Box 3 Necrosis and Apoptosis: Cellular Homicide and Suicide
Cell death happens in two ways: by necrosis, because the cell is injured; or by apoptosis, because the cell is programmed to die. One way of remembering the difference is to think of necrosis as “cellular homicide” and apoptosis as “cellular suicide.” Necrosis disrupts the cell’s normal water-balancing mechanisms and stimulates autolysis. As a result, the cell swells and its organelles break down. Finally, the cell ruptures, releasing its contents into the surrounding tissue. These contents contain digestive enzymes that damage adjacent cells, producing more injury and necrosis. Apoptosis is an orderly, genetically programmed cell death triggered by the cell’s own genes. Under the right circumstances, these “suicide genes” produce enzymes called capsases that destroy the cell swiftly and neatly. The cell shrinks, and phagocytes quickly digest it. In contrast to necrosis, apoptotic cells do not cause further chaos when they die. Apoptosis is a normal bodily process. It is especially important during embryonic development because it removes unneeded cells, such as those from limb buds to form fingers and toes. Apoptosis also occurs after birth, as when cells subject to extreme wear and tear regularly undergo apoptosis and are replaced. For example, the cells lining the digestive tract are removed and replaced every 2 to 3 days.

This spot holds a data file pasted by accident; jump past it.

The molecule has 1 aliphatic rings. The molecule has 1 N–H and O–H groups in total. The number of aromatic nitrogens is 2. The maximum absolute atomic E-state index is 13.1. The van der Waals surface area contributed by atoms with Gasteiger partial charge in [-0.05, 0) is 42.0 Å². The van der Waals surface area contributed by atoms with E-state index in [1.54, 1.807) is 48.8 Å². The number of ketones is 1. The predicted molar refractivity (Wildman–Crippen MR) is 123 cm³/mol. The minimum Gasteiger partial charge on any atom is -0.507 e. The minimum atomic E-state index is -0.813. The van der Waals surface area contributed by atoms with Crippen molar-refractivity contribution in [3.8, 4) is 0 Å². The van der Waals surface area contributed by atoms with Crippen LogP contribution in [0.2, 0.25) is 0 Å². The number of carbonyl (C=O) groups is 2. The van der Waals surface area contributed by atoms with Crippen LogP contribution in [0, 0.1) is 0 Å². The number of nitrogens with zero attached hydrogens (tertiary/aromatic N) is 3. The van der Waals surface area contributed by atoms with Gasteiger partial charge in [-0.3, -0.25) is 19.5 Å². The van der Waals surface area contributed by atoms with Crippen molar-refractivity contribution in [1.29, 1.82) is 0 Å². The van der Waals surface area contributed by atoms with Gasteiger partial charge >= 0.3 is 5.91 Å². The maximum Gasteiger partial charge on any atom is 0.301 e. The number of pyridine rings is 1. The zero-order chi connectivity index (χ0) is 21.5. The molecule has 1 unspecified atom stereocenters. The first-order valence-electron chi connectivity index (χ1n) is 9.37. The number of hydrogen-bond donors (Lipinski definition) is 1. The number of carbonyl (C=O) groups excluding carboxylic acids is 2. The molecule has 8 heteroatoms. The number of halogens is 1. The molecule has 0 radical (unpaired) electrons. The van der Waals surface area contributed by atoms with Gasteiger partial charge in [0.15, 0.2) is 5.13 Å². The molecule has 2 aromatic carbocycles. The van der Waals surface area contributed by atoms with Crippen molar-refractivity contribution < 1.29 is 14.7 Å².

Cells and Cancer
Certain mutations (changes) in the genetic material of a cell may cause that cell to reproduce without control. Cells that normally multiply at a fast rate, such as epithelial cells, are more likely than slower-growing cells to undergo such transformations. If these altered cells do not die naturally or get destroyed by the immune system, they will continue to multiply and may spread (metastasize) to other tissues, producing cancer. Cancer cells form tumors, which interfere with normal functions, crowding out normal cells and robbing them of nutrients.